that the process for approving development was seriously
flawed, and set out to remedy the situation. Deborah
Hoffman, Administrator of the Building Services Division,
calls the resulting document a historic agreement between
industry and the city to reduce processing time for
building and other permitting reviews. The Memorandum
of Understanding, inked in November of 2001, establishes
a set of standards that the city and industry must meet
in order to reduce the amount of time needed to approve
development plans. As part of the agreement, industry
leaders agreed to a 28 percent increase in fee charges,
as long as these increased fees would assist in streamlining
City Commitments Outlined in the Memorandum
The city agreed to undertake 22 actions to streamline
the development process in Columbus. Some of these actions
Designate a single point of responsibility.
Maintain appropriate staff levels, appropriate training,
and overtime or contract services to cover peak periods.
Here we see an
housing subdivision in Ohio
Make development laws, requirements, standards, procedures,
and processes available in print and on-line.
Hold training seminars.
Consult with the industry before making fee, policy,
rule, or procedural changes.
Provide applicants with the opportunity to have
a pre-filing project review.
Establish and maintain a tracking system to identify
and document processing time.
Notify the applicant’s contact person of the
name of the coordinator assigned to a project.
Establish an e-mail hotline for plan/plat review
Establish a standard form for issuance of a limited
or partial building permit prior to site plan approval.
Perform requested building inspections in the field,
usually within one business day of receiving the request.
Provide builders/contractors checklists for structural,
HVAC, plumbing, and electrical inspections.
Collect and document causes of reinspections.
Advise the builder/contractor of the applicable
code section when rejecting work and limit the reinspection
to only the work that was rejected.
Maintain legally required continuing education.
Identify potential inspection consolidations without
sacrificing public safety and code compliance.
Implement the information technology enhancements.
Industry Commitments Contained in the Memorandum
According to Hoffman, the agreement also specifies
responsibilities on the part of those who apply to the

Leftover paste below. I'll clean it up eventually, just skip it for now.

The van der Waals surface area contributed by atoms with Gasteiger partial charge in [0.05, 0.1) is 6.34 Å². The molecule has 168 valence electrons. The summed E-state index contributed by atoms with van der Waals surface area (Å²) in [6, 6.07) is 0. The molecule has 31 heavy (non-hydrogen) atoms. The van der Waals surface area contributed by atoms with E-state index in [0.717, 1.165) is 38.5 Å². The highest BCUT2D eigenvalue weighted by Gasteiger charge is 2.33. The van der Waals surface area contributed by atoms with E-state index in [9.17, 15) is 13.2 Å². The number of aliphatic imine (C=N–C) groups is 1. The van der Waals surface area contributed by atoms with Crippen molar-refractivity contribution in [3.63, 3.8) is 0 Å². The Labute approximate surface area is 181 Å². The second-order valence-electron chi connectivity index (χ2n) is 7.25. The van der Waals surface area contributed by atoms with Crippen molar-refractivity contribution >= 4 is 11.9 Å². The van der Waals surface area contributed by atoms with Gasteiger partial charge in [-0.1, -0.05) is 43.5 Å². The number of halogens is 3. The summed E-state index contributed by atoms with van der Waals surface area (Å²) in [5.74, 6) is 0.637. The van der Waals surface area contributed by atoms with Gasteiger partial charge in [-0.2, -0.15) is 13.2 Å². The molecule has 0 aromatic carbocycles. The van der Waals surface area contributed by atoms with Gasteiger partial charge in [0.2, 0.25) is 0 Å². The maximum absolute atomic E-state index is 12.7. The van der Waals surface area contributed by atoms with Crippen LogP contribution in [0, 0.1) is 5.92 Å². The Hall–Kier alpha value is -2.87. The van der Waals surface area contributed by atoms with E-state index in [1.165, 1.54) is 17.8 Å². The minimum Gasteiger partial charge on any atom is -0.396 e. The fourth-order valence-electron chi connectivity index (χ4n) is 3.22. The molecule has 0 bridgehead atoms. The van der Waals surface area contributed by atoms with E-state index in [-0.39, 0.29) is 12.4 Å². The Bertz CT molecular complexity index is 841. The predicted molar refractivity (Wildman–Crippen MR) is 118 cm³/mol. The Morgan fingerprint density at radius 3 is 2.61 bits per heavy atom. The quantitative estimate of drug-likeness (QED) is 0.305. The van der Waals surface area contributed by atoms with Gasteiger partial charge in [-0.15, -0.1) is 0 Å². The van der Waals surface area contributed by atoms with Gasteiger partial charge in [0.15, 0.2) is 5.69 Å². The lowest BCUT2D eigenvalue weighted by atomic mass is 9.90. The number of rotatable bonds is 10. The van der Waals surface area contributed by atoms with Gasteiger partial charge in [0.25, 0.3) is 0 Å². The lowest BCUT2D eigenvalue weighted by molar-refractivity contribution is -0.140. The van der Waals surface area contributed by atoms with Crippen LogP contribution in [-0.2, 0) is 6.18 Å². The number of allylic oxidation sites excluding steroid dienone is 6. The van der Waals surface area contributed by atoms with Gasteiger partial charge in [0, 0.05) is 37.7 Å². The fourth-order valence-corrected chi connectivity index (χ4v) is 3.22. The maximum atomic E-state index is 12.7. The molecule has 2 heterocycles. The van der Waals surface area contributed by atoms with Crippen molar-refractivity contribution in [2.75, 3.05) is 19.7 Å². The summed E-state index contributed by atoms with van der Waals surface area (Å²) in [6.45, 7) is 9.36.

Columbus Department of Development, Building Services
Division for permission to build housing. These commitments
Learn and comply with the city’s development
laws and processes.
Avoid submitting an incomplete or noncompliant
plat or plan.
Address review comments when submitting a revised
plat or plan.
Contact the staff to schedule a project review before
filing an application for plat/plan approval or building
Provide the plat or plan in both digital and paper
format when filing an application.
Designate a single contact person and project decision-maker
when submitting a plat, site plan, or infrastructure
Depict the planned phases on engineering plans and
plats if the development will be implemented in phases.
Submit final engineering plans for (a) sanitary
sewer and (b) street, storm sewer, water, grading,
erosion control and street lighting prior to or concurrently
with the final plat.
Service Timeframes and Redress Procedures
Columbus also established specific timeline standards
against which city staff’s performance can be
measured. The agreement says, however, that these standards
assume the applicant will submit complete plans and
address review comments. Some examples of the timeline
Processing the preliminary plat – 22 days;
Processing the final plat – 42 days; and
Residential (1, 2, 3-Family) permitting process
– 7 days.
Should these timeframes not be met, applicants will
receive a credit or rebate of a portion of the fee,
or they can request a meeting which will result in a
decision within 120 hours. The agreement also puts city
employees on notice that the city will evaluate performance
on the basis of meeting the standards listed in the
agreement. The agreement also outlines a 19-step process
for reviewing applications and actions applicants can
take, should the city not meet the timeframes contained
in the agreement.
Impact and Results
According to Hoffman, the 13 agencies responsible for
undertaking these reviews have not missed a deadline
since signing the agreement.
According to Jim Hilz, Executive Director of the Building
Industry Association of Central Ohio, “This is
a great effort on behalf of Columbus.” Hilz went
on to say that, “We are trying to copy this process
in other communities where processing delays increase
the cost of owning land before development can occur.”
While he applauds the overall effort, Hilz says that
builders will continue to work with the city to streamline
Hilz congratulates the city on the original document
and the city’s continued willingness to reduce
processing time. “We still have bumps in the road,”
says Hilz, “But overall, there is more good coming
out of this process than bad.”
Increment Financing of Infrastructure
That Use TIF Encourage Affordable Development
by Easing the Tax Burden on Residents
Budgetary and other financial constraints are
forcing local governments to examine alternative
methods of building new schools, roads, fire halls,
libraries and other public facilities amenities.
Many communities require developers to provide
this new infrastructure as part of the development
approval process. While helping to keep a lid
on general property tax increases, these requirements